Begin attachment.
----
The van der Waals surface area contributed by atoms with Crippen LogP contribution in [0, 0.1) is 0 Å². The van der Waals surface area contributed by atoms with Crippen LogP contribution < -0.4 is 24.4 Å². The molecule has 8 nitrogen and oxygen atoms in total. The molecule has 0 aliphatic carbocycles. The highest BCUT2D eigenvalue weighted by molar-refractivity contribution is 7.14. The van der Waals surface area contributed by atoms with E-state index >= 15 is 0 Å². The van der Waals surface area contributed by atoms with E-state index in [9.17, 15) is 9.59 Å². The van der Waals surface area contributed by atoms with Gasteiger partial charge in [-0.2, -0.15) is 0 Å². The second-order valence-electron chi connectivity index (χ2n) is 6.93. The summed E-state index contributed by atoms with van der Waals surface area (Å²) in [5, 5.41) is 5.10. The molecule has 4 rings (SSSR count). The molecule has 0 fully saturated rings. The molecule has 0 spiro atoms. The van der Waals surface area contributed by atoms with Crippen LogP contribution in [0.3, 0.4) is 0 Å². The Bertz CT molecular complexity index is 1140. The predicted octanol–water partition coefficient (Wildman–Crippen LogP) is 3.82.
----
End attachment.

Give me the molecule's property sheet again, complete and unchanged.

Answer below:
The van der Waals surface area contributed by atoms with Crippen LogP contribution in [0, 0.1) is 0 Å². The van der Waals surface area contributed by atoms with Crippen LogP contribution < -0.4 is 24.4 Å². The molecule has 8 nitrogen and oxygen atoms in total. The molecule has 0 aliphatic carbocycles. The highest BCUT2D eigenvalue weighted by molar-refractivity contribution is 7.14. The van der Waals surface area contributed by atoms with E-state index >= 15 is 0 Å². The van der Waals surface area contributed by atoms with E-state index in [9.17, 15) is 9.59 Å². The van der Waals surface area contributed by atoms with Gasteiger partial charge in [-0.2, -0.15) is 0 Å². The second-order valence-electron chi connectivity index (χ2n) is 6.93. The summed E-state index contributed by atoms with van der Waals surface area (Å²) in [5, 5.41) is 5.10. The molecule has 4 rings (SSSR count). The molecule has 0 fully saturated rings. The molecule has 0 spiro atoms. The van der Waals surface area contributed by atoms with Crippen LogP contribution in [0.3, 0.4) is 0 Å². The Bertz CT molecular complexity index is 1140. The predicted octanol–water partition coefficient (Wildman–Crippen LogP) is 3.82.